In a period where all other municipal bond sectors shrank in volume, electric power and healthcare expanded strongly in the first half.
Electric power bond volume increased 49.9% and healthcare grew 26.9% compared to the first half of 2021.
Overall municipal volume was down 11.2% in the first half.
All data is from Refinitiv and all percentages are for changes in dollar issuance volume in the first half of 2022 compared to the first half of 2021.
Electric power saw $7.9 billion of issuance in the first half of 2022.
Fitch Ratings Managing Director Dennis Pidherny said the listing of a $931 million California Choice Finance Authority as a prepaid energy transaction was a large portion of public power issuance statistics. Second, there were two large new-money transactions — one from the New York Power Authority and another from the Intermountain Power Agency. There have been few large new-money transactions in the sector recently and these two contributed to the half’s growth, he said.
The other large transactions were primarily refunding transactions, Pidherny said.
Within electric power, state agencies issued 52.5% of volume in the first half compared to 21.9% of the volume in the first half of 2021. The state agencies issuance increased 259% between the periods.
“I would think that some of the activity is related to alternative energy projects that are in the forefront given the climate change focus,” said John Hallacy, president of John Hallacy Consulting LLC.
In the electric power category, the tax-exempt subcategory increased 72.4% but the taxable subcategory declined 69.2%. “A lot of the [pre-2022] refundings that were accomplished were done on a taxable basis,” Hallacy said. “With the rise in taxable yields, the math no longer worked as well. Also, a lot of refunding that could be done has already been accomplished. The refunding category is now more reliant on current refunding.”
Within the healthcare sector, college and university issuance was up 13,241%. Hallacy said colleges and universities were reactivating some variable rate issuance. He said it was notable that these institutions were increasing their borrowing for this even as enrollments were shrinking.
The sectors with the biggest issuance were education with $55.6 billion, general purpose with $54.5 billion, and transportation with $26.5 billion. These were the same three sectors, in the same order, for the biggest issuers in the first half of 2021.
The sectors that shrank the most were environmental facilities with 47.4% and public facilities with 39.1%.
Looking at the first half, Hallacy said he was struck that the variable rate (long/no put) category expanded 20.7%. “Higher rates will encourage more issuers to consider this option over time.”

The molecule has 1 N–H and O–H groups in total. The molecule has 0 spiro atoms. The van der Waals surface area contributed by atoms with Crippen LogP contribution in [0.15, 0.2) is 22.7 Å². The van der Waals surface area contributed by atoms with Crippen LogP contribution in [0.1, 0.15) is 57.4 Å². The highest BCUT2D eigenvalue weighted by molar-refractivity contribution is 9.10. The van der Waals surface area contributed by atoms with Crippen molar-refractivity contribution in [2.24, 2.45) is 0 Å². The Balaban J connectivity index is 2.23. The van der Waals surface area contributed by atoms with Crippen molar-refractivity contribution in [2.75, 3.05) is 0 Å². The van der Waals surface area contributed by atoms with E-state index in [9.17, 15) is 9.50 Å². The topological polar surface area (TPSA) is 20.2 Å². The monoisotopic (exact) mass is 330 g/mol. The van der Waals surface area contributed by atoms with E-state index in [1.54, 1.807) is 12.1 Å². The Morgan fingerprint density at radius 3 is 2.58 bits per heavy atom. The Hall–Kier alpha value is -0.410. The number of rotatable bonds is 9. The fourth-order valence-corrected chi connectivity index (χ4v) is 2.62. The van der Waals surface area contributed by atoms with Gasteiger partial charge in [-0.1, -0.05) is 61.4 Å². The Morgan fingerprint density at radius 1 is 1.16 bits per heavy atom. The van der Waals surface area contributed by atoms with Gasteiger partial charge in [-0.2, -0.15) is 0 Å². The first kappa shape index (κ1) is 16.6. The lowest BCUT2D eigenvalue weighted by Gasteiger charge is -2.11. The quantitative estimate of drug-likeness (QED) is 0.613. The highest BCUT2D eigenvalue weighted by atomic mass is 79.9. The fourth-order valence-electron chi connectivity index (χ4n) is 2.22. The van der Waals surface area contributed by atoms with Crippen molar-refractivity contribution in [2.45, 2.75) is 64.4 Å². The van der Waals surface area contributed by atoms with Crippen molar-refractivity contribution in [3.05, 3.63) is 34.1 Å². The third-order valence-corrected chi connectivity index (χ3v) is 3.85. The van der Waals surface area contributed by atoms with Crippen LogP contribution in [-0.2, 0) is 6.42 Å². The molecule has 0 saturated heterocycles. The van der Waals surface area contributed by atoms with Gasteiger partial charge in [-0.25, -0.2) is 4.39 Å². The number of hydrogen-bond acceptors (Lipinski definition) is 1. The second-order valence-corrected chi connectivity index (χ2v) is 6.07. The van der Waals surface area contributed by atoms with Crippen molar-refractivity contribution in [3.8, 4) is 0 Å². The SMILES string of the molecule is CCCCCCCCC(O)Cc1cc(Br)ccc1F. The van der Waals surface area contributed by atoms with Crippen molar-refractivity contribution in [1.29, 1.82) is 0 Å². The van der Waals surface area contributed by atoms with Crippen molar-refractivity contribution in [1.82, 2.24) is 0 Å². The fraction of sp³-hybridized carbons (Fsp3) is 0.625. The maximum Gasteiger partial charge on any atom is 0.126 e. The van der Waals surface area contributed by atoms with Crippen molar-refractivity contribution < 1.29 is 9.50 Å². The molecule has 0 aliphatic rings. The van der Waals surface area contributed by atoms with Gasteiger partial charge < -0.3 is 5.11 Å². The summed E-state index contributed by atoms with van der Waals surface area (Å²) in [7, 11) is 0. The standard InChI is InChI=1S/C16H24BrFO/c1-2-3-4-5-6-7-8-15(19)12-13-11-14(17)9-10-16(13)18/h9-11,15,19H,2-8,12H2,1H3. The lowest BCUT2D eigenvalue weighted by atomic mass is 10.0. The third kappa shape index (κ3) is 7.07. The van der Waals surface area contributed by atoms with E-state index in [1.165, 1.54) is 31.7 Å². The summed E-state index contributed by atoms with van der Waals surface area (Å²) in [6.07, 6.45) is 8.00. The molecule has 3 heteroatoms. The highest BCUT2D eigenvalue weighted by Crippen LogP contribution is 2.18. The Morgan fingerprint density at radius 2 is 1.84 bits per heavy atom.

Colleges and universities were the only type of issuer to show an increase, which was 20.3%. They are more likely to use variable rate structures because they utilize swaps. “It is not clear whether the higher issuance will continue given falling enrollments.”
General purpose volume was down 11.6%. “Higher rates could be forcing some rethinking of general-purpose projects,” Hallacy said. “The use of the variable rate structure was also on the rise in the category,” going up 698.8% for the short put type and 224.8% for the long/no put type.
In the housing sector, the single-family category shot up by 34.2%. Given the increase in median prices and in mortgage rates, the demand has firmed for the single-family product. “Single family [issuance] is directed at lower-income folks who may otherwise not qualify for a conventional mortgage,” Hallacy said. “Demand for the muni product goes up when rates are high.”
In the public facilities sector, the refunding subcategory declined 95.7%. The combined (new and refunding issues) volume went down 74.3%. Hallacy said the explanation was like his explanation, above, for the decline of taxable issuance for electrical power. Higher yields mean potential taxable refundings do not bring cash savings. The best candidates for refunding have already been executed.
In the transportation category that declined 19.8%, the bridges subcategory shrank 89.3%. “I think the [subcategory] has been sluggish because the authorities and agencies are awaiting rules from the bureaucrats about infrastructure funding,” Hallacy said. “The plans of finance for these complex projects have many elements. The federal component is a critical one. Also, environmental rules have not changed all that much despite some call to eliminate red tape.”
Also in the transportation sector, cities and towns saw a 40.8% increase. “Some of the volume may be induced by the greater availability of federal aid for certain projects,” Hallacy said.
In the utilities category, which declined 2.2%, the gas subcategory increased 24.6%. ”Next to wind, solar, and nuclear, gas is the most fuel-efficient electric generation,” Hallacy said. “Many gas plants were built over the years. It appears that the industry is thinking longer term.”